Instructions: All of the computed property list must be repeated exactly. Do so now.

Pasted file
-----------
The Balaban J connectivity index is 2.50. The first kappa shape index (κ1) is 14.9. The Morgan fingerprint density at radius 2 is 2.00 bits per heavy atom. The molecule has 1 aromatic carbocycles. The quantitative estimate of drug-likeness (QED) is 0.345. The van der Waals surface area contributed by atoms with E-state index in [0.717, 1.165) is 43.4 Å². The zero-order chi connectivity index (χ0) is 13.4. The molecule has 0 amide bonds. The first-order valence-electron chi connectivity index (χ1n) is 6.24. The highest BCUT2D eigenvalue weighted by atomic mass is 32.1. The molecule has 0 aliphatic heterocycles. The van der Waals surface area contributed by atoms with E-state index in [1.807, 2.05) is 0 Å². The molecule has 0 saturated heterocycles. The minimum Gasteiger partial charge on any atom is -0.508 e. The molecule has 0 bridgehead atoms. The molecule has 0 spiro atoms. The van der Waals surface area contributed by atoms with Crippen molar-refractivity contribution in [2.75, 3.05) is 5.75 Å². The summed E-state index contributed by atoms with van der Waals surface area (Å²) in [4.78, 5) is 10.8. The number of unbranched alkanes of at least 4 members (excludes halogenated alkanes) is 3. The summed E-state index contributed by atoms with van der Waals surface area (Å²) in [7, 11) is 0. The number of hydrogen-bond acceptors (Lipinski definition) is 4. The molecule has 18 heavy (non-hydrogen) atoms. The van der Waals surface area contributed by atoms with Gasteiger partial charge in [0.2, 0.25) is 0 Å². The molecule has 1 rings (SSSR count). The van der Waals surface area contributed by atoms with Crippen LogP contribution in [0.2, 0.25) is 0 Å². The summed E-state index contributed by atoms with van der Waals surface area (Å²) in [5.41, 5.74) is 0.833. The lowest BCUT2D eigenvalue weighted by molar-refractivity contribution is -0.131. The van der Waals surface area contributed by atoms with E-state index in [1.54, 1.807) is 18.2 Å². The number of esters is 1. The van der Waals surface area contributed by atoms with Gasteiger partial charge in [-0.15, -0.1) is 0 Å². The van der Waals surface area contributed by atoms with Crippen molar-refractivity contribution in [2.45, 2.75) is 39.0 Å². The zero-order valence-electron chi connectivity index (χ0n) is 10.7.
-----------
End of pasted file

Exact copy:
The Balaban J connectivity index is 2.50. The first kappa shape index (κ1) is 14.9. The Morgan fingerprint density at radius 2 is 2.00 bits per heavy atom. The molecule has 1 aromatic carbocycles. The quantitative estimate of drug-likeness (QED) is 0.345. The van der Waals surface area contributed by atoms with E-state index in [0.717, 1.165) is 43.4 Å². The zero-order chi connectivity index (χ0) is 13.4. The molecule has 0 amide bonds. The first-order valence-electron chi connectivity index (χ1n) is 6.24. The highest BCUT2D eigenvalue weighted by atomic mass is 32.1. The molecule has 0 aliphatic heterocycles. The van der Waals surface area contributed by atoms with E-state index in [1.807, 2.05) is 0 Å². The molecule has 0 saturated heterocycles. The minimum Gasteiger partial charge on any atom is -0.508 e. The molecule has 0 bridgehead atoms. The molecule has 0 spiro atoms. The van der Waals surface area contributed by atoms with Crippen molar-refractivity contribution in [2.75, 3.05) is 5.75 Å². The summed E-state index contributed by atoms with van der Waals surface area (Å²) in [4.78, 5) is 10.8. The number of unbranched alkanes of at least 4 members (excludes halogenated alkanes) is 3. The summed E-state index contributed by atoms with van der Waals surface area (Å²) in [7, 11) is 0. The number of hydrogen-bond acceptors (Lipinski definition) is 4. The molecule has 18 heavy (non-hydrogen) atoms. The van der Waals surface area contributed by atoms with Gasteiger partial charge in [0.2, 0.25) is 0 Å². The molecule has 1 rings (SSSR count). The van der Waals surface area contributed by atoms with Crippen LogP contribution in [0.2, 0.25) is 0 Å². The summed E-state index contributed by atoms with van der Waals surface area (Å²) in [5.41, 5.74) is 0.833. The lowest BCUT2D eigenvalue weighted by molar-refractivity contribution is -0.131. The van der Waals surface area contributed by atoms with E-state index in [1.54, 1.807) is 18.2 Å². The number of esters is 1. The van der Waals surface area contributed by atoms with Gasteiger partial charge in [-0.15, -0.1) is 0 Å². The van der Waals surface area contributed by atoms with Crippen molar-refractivity contribution in [2.45, 2.75) is 39.0 Å². The zero-order valence-electron chi connectivity index (χ0n) is 10.7.